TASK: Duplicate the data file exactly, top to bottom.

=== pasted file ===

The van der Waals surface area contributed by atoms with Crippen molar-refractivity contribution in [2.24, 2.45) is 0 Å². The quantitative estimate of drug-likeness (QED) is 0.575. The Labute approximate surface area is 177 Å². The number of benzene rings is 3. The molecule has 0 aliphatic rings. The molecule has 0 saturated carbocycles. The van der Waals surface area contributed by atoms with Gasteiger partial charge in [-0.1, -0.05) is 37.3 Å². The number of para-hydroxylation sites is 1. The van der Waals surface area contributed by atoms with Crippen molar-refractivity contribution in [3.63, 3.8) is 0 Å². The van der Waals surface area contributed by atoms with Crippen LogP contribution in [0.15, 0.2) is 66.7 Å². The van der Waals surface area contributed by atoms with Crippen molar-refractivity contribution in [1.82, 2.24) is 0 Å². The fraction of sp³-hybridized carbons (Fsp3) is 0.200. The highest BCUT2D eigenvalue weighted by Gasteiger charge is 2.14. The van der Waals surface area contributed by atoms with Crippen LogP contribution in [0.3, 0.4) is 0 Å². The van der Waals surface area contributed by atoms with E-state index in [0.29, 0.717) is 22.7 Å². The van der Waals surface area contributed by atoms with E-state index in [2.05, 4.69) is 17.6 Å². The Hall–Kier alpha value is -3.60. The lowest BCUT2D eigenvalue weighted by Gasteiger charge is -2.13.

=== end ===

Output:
The van der Waals surface area contributed by atoms with Crippen molar-refractivity contribution in [2.24, 2.45) is 0 Å². The quantitative estimate of drug-likeness (QED) is 0.575. The Labute approximate surface area is 177 Å². The number of benzene rings is 3. The molecule has 0 aliphatic rings. The molecule has 0 saturated carbocycles. The van der Waals surface area contributed by atoms with Gasteiger partial charge in [-0.1, -0.05) is 37.3 Å². The number of para-hydroxylation sites is 1. The van der Waals surface area contributed by atoms with Crippen molar-refractivity contribution in [3.63, 3.8) is 0 Å². The van der Waals surface area contributed by atoms with Crippen LogP contribution in [0.15, 0.2) is 66.7 Å². The van der Waals surface area contributed by atoms with Crippen molar-refractivity contribution in [1.82, 2.24) is 0 Å². The fraction of sp³-hybridized carbons (Fsp3) is 0.200. The highest BCUT2D eigenvalue weighted by Gasteiger charge is 2.14. The van der Waals surface area contributed by atoms with Crippen LogP contribution in [0.3, 0.4) is 0 Å². The van der Waals surface area contributed by atoms with E-state index in [0.29, 0.717) is 22.7 Å². The van der Waals surface area contributed by atoms with E-state index in [2.05, 4.69) is 17.6 Å². The Hall–Kier alpha value is -3.60. The lowest BCUT2D eigenvalue weighted by Gasteiger charge is -2.13.